Opinion by Imara Jones
When I was 12 years old, I wore a pink shirt. Right before leaving the house, my stepfather stopped me at the door: “You shouldn’t wear that. It’s for girls and people will think that you’re gay. It’s bad enough if people think that you support them.” His words were a stark lesson in gender expression. If I couldn’t even wear colors associated with girls, how in the world was I supposed to be able to ever tell my family I actually was a girl?
As painful as this incident was for someone like me who grew up Black and trans in 1980s Atlanta, Georgia, it was not uncommon. The excessive standards that Black people are held to by the wider society means that nonconformity — any expression considered “not the right way” — is dismissed and erased. For me, this meant that I could not speak my truth and use my voice to tell the world who I was when I knew it. Like so many trans people, I grew up invisible.
With the eyes of an adult, I understand the motivations of my family and my community. They felt that they were acting in my best interest. But people who do harm often have noble intentions and the reality is that each day of erasure for me was corrosive. Invisibility was a slow-acting poison that made it harder and harder for me to manifest my true self.
Sadly, my experience was not unique. This is still true. The world remains an unwelcoming place for trans people and, in some ways, today is even tougher than it was when I was growing up. Although I know what it feels like to be told by your community that you don’t matter, I never had to experience the devastating impact of a coordinated attack on my well-being by the anti-trans hate machine.
Challenging environments, however, can give us important insights. The upside of my childhood is that I learned just how crucial it is for us to be who we were meant to be. The vital role that self-expression plays in being ourselves is why I’ve devoted my life to giving a voice to trans people. My organization, TransLash Media, was born out of that fundamental desire I had my whole life to be myself and help others be themselves, even when it’s hard.
Unfortunately, the current climate does not make this easy. Not only are trans youth still being told to be silent and repress their true selves, but now there’s also a massive, coordinated effort directed by really powerful people — organizations, politicians, billionaires, and religious groups — working to erase trans people from public life completely.
Countering this is critical to the safety of all members of the LGBTQ community, especially for the young people who may feel like they can’t express themselves or use their voice.
Part of fighting back against this is exposing how these laws and rhetoric are fueled by hate and what the direct consequence of allowing them to continue are.
Allowing anti-trans laws and rhetoric to continue is not only adding barriers to the lives of trans people, but it’s also giving cruel people permission to physically harm us as well. 2020 was the deadliest year on record for trans people, and 2021 is currently on record to surpass that. It’s no surprise that 2021 is also expected to have the largest number of anti-trans legislation introduced in the history of our country.
It makes sense, in a perverse way, that as harmful legislation increases, so do attacks on trans people and, even further, that they play out on the most vulnerable: Black trans women. It’s a cycle that perpetuates the idea that trans people don’t matter and that it’s actually OK to attack us.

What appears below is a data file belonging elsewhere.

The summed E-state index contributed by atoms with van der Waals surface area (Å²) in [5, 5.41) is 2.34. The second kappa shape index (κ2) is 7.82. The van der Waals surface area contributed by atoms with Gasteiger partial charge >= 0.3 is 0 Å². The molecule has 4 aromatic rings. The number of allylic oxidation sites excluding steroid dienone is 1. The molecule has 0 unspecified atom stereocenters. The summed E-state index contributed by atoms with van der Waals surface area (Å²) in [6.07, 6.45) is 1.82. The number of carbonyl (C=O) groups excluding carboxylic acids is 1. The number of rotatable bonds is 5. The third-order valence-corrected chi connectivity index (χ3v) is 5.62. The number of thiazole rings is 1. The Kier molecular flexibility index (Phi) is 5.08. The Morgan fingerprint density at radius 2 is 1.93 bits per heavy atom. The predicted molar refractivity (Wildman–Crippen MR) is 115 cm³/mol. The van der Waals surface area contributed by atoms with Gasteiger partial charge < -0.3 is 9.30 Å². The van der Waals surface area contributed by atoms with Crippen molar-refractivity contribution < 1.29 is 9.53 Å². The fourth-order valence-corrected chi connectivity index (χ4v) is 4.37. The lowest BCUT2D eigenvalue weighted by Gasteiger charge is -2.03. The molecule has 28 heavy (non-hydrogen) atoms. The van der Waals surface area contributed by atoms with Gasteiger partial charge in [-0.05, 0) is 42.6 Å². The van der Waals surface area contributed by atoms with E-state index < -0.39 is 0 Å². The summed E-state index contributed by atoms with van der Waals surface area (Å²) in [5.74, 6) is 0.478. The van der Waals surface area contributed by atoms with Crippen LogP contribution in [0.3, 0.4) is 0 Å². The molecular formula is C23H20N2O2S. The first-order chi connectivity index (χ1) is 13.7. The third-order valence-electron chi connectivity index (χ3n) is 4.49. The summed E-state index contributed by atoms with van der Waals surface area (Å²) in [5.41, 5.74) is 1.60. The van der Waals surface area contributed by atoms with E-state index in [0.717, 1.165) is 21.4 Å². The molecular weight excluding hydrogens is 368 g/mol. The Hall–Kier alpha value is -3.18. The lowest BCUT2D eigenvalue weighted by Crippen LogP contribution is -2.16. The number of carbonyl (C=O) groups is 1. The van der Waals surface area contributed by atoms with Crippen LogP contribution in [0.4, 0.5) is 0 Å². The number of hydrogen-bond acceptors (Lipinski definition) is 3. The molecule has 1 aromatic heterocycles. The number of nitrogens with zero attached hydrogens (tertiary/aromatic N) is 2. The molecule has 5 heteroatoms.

This intersection of legislative, policy and physical violence is why my team and I have spent the last year investigating the origins of the anti-trans movement. The result of that work is a new limited series podcast called The Anti-Trans Hate Machine: A Plot Against Equality. In the series, we unpack the secretive, dark movement that is waging war on trans people, specifically trans youth, through bills in over 30 states that prevent equal participation in sports and equal access to medical care. Even though this podcast examines the far-right organizations and hate groups driving the anti-trans movement, we elevate the voices of trans youth who are the center of these painful legislative fights taking place across the country.
Despite the fact that these stories of trans adolescents, some as young as 12, are often heartbreaking to hear, the public must listen.
When we don’t listen to young people, the result is devastating. Fortunately, most of my family has come to support me but many families do not. In fact, the Trevor Project, a national organization providing crisis intervention services to people under 25 in the LGBTQ community, recently reported that “42% of LGBTQ youth seriously considered attempting suicide in the past year, including more than half of transgender and nonbinary youth.” And the organization said that the work of the anti-trans machine is only adding to the misery.
The bottom line is that when trans people have the ability to tell our stories, we can save our own lives and encourage those who care about us to take action. Knowledge about what is happening is the first step to stopping this machine, as well as the violence that results from it. As we share our stories, it will be harder for the anti-trans hate machine to dehumanize us and win.
This Pride Month, members of the LGBTQ community and our allies must recommit ourselves to the unfinished business of the Stonewall Uprising which this month commemorates. This starts with making trans erasure, and trans hate a thing of the past. A recommitment to trans liberation is the only way to end the violence against trans people in all forms and for all time.
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